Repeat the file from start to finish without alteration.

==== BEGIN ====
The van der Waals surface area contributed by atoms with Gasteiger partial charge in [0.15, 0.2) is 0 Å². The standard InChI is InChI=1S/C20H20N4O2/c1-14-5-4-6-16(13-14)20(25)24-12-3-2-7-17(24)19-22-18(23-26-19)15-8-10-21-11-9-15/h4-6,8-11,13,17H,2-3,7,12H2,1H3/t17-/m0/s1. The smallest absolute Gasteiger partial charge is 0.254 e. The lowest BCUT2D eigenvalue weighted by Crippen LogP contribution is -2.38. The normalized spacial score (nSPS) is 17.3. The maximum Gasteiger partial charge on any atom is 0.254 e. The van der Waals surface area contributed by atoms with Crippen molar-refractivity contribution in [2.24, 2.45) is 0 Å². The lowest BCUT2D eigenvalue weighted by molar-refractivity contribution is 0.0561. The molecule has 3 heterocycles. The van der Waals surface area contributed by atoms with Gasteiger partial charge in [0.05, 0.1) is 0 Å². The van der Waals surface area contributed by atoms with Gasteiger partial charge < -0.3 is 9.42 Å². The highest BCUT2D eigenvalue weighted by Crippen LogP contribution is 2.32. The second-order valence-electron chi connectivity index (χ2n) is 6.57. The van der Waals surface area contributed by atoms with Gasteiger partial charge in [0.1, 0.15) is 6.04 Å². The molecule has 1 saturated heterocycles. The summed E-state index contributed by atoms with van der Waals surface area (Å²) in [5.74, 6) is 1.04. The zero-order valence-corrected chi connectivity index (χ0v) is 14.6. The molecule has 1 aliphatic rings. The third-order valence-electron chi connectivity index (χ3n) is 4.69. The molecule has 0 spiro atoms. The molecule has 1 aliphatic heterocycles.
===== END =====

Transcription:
The van der Waals surface area contributed by atoms with Gasteiger partial charge in [0.15, 0.2) is 0 Å². The standard InChI is InChI=1S/C20H20N4O2/c1-14-5-4-6-16(13-14)20(25)24-12-3-2-7-17(24)19-22-18(23-26-19)15-8-10-21-11-9-15/h4-6,8-11,13,17H,2-3,7,12H2,1H3/t17-/m0/s1. The smallest absolute Gasteiger partial charge is 0.254 e. The lowest BCUT2D eigenvalue weighted by Crippen LogP contribution is -2.38. The normalized spacial score (nSPS) is 17.3. The maximum Gasteiger partial charge on any atom is 0.254 e. The van der Waals surface area contributed by atoms with Crippen molar-refractivity contribution in [2.24, 2.45) is 0 Å². The lowest BCUT2D eigenvalue weighted by molar-refractivity contribution is 0.0561. The molecule has 3 heterocycles. The van der Waals surface area contributed by atoms with Gasteiger partial charge in [0.05, 0.1) is 0 Å². The van der Waals surface area contributed by atoms with Gasteiger partial charge < -0.3 is 9.42 Å². The highest BCUT2D eigenvalue weighted by Crippen LogP contribution is 2.32. The second-order valence-electron chi connectivity index (χ2n) is 6.57. The van der Waals surface area contributed by atoms with Gasteiger partial charge in [0.1, 0.15) is 6.04 Å². The molecule has 1 saturated heterocycles. The summed E-state index contributed by atoms with van der Waals surface area (Å²) in [5.74, 6) is 1.04. The zero-order valence-corrected chi connectivity index (χ0v) is 14.6. The molecule has 1 aliphatic rings. The third-order valence-electron chi connectivity index (χ3n) is 4.69. The molecule has 0 spiro atoms. The molecule has 1 aliphatic heterocycles.